Forager’s Hike: Walking Through Bay Laurel and Miner’s Lettuce
Leaving the nearest housing development, the false spring was evident already. We had warm weather in January that tricked some of the trees into budding out. But it was followed by a couple of vicious weeks in February that grounded most bees.
Here is a small peach tree from someone’s front yard that has a bird’s nest in it. The poor tree is all dressed up with no one to pollinate it. Hopefully, a few early winged insects will brave the cold snap and flutter the pollen around.
Above: Peach tree with bird's nest. Below: Bay laurel tree in the back with pyracantha bush in the foreground. Unfortunately, those berries are only for the birds.
The trail goes through a small field and then disappears into a forest of oak and bay laurel trees. If you’re familiar with culinary bay leaves, the rich aroma of the California bay laurel leaves is similar. They do not taste quite as good in cooking as the Mediterranean (culinary) bay leaves, which give a warm background flavor to stews and hearty tomato sauces.
You can use a smaller quantity of California bay leaves to similar effect, though it has a much sharper taste and using too much will overpower your food. The nuts are edible also and can be roasted for a beverage like coffee. I’ll leave them to the squirrels and the experienced foragers. For now, the flowers are just beginning, so there are no bay nuts yet.
Walking in a forest carpeted by fallen bay and oak leaves releases their warm and nutty aromas most pleasantly. Both trees have dark green leaves and twisty branches. Where the forest breaks into a small meadow, a carpet of brighter green grows. Grasses, thistles, nettles, miner’s lettuce, and cow parsnips are getting an early start on spring. In addition, there are a few plants I suspect of being future wildflowers, but none are blooming yet.
While I did not plan this hike for foraging purposes, it is amazing how many edible plants I can see. Only some are at edible stages this early in the year. Down near the creek are some blackberry bushes and they will not have ripe berries on them until July or August. For the adventurous, there are the bay tree nuts and oak tree acorns; the latter need to be prepared in a way that removes the tannins, since they are too bitter for humans. Cow parsnips grow roots that are quite edible, but preparing them is labor intensive, since the outside is covered with some spikes that contain some mildly poisonous ingredient.
And then there are the wild anise plants. The ghosts of last year’s crop still stand, but you can see the new ones starting to grow around the base. Later in the summer and fall, the stalks will be delicious. They taste like licorice (but make sure not to eat the poisonous hemlock, which looks similar).
The nettles are starting also. Stinging nettle is the best known and touching it can give you a rash, but the leaves are a very nutritious green vegetable. Blanche them in hot water for a few seconds, then cook, and the offensive substance will be gone.
Best of all for fresh eating is the miner’s lettuce, a species of Claytonia also known as winter purslane. This stuff is such a tasty treat and it needs no cooking. The next couple of weeks is high season for free salads in my region, as open spaces in wet microclimates are blanketed with the thick, succulent leaves growing on their juicy stems. It is a very tender salad green, almost like eating a light lettuce such as iceberg or romaine.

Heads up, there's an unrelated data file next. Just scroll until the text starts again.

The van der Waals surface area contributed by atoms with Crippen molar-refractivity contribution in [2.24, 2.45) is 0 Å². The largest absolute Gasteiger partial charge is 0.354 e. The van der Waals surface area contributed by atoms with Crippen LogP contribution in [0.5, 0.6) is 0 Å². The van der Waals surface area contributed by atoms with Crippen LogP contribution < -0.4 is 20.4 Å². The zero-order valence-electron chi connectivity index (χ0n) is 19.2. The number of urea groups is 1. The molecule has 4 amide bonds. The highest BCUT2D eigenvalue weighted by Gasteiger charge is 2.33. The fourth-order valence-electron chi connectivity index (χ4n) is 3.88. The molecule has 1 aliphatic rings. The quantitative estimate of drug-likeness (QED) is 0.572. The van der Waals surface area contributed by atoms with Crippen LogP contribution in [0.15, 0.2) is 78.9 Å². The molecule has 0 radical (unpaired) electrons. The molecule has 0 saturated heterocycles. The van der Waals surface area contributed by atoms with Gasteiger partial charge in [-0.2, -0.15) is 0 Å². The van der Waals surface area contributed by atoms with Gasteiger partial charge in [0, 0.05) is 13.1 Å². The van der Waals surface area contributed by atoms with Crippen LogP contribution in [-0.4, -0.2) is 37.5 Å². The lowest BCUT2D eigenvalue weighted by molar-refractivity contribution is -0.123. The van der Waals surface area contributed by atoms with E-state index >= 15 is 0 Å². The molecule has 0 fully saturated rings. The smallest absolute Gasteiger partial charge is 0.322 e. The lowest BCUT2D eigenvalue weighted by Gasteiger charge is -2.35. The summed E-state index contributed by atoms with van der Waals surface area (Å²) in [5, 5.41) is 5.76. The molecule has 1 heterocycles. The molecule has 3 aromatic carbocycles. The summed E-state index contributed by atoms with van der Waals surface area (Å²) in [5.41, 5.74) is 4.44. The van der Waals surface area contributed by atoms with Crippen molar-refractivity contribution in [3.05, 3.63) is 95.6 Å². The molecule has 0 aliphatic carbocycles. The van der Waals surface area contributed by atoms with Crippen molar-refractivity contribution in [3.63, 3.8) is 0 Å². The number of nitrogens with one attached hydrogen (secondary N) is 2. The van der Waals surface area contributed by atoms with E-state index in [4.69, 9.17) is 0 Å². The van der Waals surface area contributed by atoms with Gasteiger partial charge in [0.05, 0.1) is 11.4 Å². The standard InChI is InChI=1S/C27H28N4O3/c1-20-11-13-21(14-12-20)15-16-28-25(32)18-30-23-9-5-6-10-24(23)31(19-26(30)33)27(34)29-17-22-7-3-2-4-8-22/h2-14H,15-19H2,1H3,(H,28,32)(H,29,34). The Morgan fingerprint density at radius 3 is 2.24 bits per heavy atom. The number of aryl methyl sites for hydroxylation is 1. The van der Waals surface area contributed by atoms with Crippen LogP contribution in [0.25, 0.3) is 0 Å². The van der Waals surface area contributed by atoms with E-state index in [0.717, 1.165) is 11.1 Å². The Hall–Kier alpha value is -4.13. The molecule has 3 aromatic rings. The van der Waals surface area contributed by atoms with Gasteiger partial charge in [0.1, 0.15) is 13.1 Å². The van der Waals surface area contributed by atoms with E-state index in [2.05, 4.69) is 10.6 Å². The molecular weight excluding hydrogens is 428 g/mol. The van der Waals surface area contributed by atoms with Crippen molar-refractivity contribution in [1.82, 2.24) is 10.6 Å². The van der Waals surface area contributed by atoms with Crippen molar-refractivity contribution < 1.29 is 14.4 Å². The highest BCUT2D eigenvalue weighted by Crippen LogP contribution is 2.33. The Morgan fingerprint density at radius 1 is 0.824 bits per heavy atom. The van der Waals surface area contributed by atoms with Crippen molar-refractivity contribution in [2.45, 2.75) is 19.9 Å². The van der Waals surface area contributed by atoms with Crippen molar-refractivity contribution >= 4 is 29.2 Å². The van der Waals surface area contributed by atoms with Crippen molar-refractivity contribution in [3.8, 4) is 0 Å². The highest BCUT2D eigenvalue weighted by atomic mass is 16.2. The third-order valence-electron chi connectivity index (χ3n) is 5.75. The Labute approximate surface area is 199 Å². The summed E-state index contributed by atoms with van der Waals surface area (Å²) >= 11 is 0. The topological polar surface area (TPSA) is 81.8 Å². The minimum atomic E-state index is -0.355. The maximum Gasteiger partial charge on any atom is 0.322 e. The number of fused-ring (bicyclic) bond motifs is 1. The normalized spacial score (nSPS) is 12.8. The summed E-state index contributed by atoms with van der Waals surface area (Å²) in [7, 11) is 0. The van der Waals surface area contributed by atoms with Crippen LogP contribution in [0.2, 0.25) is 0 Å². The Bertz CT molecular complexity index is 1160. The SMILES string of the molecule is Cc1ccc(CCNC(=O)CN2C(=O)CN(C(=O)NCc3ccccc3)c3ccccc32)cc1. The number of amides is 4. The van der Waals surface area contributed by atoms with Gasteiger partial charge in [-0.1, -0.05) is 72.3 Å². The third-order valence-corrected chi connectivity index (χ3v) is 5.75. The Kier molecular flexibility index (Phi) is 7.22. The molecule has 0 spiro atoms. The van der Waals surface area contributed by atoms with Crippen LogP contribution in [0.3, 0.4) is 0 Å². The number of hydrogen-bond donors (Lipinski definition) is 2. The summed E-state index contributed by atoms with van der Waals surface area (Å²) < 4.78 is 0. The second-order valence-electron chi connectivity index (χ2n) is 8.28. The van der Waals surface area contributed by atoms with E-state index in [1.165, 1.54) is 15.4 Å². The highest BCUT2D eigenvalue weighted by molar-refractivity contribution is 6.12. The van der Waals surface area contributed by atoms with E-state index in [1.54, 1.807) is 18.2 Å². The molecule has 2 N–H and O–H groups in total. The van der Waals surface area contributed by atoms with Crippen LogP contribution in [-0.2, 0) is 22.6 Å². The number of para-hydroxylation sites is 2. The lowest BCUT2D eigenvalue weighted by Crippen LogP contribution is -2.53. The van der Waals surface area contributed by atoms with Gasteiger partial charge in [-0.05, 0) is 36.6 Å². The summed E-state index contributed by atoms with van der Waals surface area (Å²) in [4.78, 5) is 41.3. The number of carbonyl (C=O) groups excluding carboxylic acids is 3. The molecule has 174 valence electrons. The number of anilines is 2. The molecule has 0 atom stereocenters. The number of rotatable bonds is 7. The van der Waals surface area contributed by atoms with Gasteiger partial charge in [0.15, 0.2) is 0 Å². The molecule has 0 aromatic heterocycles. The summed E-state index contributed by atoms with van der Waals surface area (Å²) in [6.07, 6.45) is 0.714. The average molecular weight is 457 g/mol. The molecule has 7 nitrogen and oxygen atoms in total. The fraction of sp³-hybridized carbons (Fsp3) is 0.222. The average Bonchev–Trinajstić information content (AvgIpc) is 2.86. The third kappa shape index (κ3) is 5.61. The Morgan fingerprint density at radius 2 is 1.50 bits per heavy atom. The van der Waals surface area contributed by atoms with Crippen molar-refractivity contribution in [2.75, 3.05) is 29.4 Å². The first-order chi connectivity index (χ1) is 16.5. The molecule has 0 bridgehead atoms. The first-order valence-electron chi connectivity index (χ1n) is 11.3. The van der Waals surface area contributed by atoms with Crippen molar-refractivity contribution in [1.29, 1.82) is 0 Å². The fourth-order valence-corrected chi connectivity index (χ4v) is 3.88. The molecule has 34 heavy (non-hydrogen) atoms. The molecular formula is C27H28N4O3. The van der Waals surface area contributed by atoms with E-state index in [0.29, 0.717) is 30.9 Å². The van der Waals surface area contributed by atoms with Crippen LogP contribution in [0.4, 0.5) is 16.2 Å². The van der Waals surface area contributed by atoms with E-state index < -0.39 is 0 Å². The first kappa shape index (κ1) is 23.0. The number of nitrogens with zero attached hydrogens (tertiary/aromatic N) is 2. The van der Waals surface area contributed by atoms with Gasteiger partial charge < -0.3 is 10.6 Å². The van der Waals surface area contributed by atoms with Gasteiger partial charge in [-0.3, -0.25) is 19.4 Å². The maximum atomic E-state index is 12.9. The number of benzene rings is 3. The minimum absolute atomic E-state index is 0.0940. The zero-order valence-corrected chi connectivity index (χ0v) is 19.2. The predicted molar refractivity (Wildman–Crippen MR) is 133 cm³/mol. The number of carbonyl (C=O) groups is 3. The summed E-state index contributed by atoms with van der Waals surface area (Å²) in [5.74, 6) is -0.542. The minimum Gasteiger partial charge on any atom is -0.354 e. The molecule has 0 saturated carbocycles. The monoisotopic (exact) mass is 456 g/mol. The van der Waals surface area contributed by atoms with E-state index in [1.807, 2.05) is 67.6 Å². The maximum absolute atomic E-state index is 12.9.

Miner's lettuce with its lovely heart-shaped small leaves and rounded mature ones. The flowers grow up inside these leaves and are edible also.
Miner’s lettuce is appropriately named because the gold miners who came to California beginning in 1849 ate miner’s lettuce to keep them from getting scurvy. Miner’s lettuce is high in vitamin C and other nutrients. One average sized salad’s worth of miner’s lettuce greens will give you 33% of your daily vitamin C needs, 22% of your vitamin A, and 10% of your iron.
In addition, like all purslane family greens, miner’s lettuce contains some omega-3 fatty acids, which are good for your skin, your brain, and other parts of your body. This is an unusual concentration in any plant because omega-3 fatty acids in the human diet normally come from animal sources such as coldwater fish (like salmon) or eggs from pastured chickens. Flax seeds, chia seeds, canola oil and certain algae are the only other non-animal sources I know about; miner’s lettuce is a more enjoyable way to get those omegas.
If I had enough helpers, I could pick enough salad right now to feed dozens of people. But plenty of people will not eat something that's been growing wild. Down the hill, they pay several dollars per pound for salad greens at the grocery store, but they neglect this free source of goodness growing in the hills. Once picked, miner’s lettuce is very delicate and does not last more than a couple of days in the refrigerator. And once the stems and leaves get tough in a week or two, the season will be over. It's best eaten fresh and raw: no salad dressing needed!
This oak tree has a scar that looks like a baboon.
There were no baboons in the forest, but...
While under the oaks, we came across some dirt mounds near holes. This one was freshly dug and so we waited. Sure enough, a gopher appeared! It was still digging and we saw it trying to raise its body up to get something from the ground.
Gophers typically eat roots and plants they can drag down underground, but occasionally they’ll come up to grab something from the surface. Because there were no plants around, but there were acorn nuts scattered among the brown leaves, this gopher must have been hunting for acorns. Gophers are practically blind, especially when they venture above ground, so they rely on sound and smell to find their food.
Top image: Twisty oak tree with dark green bay leaves in the background. All photos by the author.